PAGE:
Yard numeber 202 coming next may will be a "norma" G-class vessel.
Calculated speed will be around 26 knots (service speed).
Roy (Maersk-line)
Report to moderator   Logged
Charles McAllister
Just can't stay away
***
Offline Offline

Posts: 143



View Profile
« Reply #5 on: February 21, 2006, 01:02:15 am »

26 knots service speed?  If I am correct, that is about 20% faster than most large container ships in service.  If fuel consumption is proportionate, the significant increase in speed would enable several more voyages each year (assuming port facilities can handle these vessels).  That alone would seem to encourage building ever larger vessels.  I am not a professional designer, but I know there must be a significant increase in hull length to enable this speed without too large a fuel penalty.  I'm sure there are others here who know more about the economics than I.

Regards,

Charles
Report to moderator   Logged

Best,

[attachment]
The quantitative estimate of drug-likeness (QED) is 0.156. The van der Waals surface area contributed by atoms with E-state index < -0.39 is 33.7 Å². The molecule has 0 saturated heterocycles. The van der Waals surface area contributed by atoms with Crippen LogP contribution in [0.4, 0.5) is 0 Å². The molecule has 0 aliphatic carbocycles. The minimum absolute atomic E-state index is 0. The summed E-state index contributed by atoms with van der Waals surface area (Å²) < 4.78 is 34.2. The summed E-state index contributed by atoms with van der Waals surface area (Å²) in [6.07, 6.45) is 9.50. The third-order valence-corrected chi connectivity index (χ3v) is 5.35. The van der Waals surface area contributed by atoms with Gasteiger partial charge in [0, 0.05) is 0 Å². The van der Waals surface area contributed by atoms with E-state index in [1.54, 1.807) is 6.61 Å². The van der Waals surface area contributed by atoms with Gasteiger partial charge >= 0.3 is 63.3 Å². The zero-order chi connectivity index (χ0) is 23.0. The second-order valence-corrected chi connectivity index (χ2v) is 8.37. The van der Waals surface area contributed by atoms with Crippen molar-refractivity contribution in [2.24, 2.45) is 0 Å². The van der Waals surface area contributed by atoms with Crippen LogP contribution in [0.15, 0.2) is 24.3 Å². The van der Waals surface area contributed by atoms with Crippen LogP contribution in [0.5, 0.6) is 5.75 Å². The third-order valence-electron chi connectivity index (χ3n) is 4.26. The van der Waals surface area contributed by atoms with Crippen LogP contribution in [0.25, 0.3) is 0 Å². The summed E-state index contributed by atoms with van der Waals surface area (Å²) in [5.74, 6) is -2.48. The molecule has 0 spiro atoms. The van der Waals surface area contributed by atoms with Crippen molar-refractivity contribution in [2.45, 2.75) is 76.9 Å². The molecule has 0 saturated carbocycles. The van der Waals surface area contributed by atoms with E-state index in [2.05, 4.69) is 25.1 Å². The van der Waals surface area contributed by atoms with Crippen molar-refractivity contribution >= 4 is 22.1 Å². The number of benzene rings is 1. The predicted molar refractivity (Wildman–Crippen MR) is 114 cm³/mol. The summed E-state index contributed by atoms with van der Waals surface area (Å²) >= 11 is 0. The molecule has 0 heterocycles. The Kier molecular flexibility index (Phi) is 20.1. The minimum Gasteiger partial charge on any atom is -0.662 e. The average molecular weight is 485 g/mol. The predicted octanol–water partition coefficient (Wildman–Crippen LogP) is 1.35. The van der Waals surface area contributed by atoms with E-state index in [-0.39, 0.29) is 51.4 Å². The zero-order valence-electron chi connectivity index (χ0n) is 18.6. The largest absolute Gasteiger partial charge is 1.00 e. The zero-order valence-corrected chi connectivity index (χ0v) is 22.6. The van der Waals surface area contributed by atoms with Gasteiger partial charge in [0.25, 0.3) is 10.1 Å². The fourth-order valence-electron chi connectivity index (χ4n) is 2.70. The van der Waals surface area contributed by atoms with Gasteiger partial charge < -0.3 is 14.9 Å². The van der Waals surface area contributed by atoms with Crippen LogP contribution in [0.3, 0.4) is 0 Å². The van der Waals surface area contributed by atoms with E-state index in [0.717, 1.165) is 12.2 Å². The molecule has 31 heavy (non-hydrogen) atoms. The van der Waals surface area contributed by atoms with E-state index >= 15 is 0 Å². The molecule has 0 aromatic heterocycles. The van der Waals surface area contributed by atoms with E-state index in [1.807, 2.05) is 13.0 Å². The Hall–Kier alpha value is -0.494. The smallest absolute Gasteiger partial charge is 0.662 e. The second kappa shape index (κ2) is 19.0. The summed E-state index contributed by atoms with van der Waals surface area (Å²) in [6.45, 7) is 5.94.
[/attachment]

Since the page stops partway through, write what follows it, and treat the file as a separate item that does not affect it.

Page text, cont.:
Charles
Phil English
Top Poster
*****
Offline Offline

Posts: 3,476


View Profile
« Reply #6 on: February 21, 2006, 03:35:56 pm »

Most modern, large (panamax and post-panamax) containerships have a maximum service speed of around 25 knots. The current series of Maersk 'G' class ships attain 25 knots and I understood that the next series (12,000 teu+) would be designed to attain a similar speed.

Phil
Report to moderator   Logged
portagent
Top Poster
*****
Offline Offline

Posts: 2,168



View Profile WWW
« Reply #7 on: February 21, 2006, 06:33:03 pm »

No doubt that these vessels can reach speed of 25/26 knots, but having in mind the -presently- extreme high costs for bunkers the technical departments will instruct their ship's commands to sail at economical speed whenever possible. Even carriers schedules are calculated on this basis. If vessels seem to run out of schedule they can compensate time lost by sailing at maximum speed for a while.
Report to moderator   Logged

dead slow ahead !  :-)
best regards, Klaus
Skovgal
Just popping in

Offline Offline

Posts: 13


View Profile WWW
« Reply #8 on: May 15, 2006, 03:47:59 pm »

The L203 is expected to leave the yard somewhere around the 4-10 of july. I will make a post if and when I can get more exact information.

Regarding speed: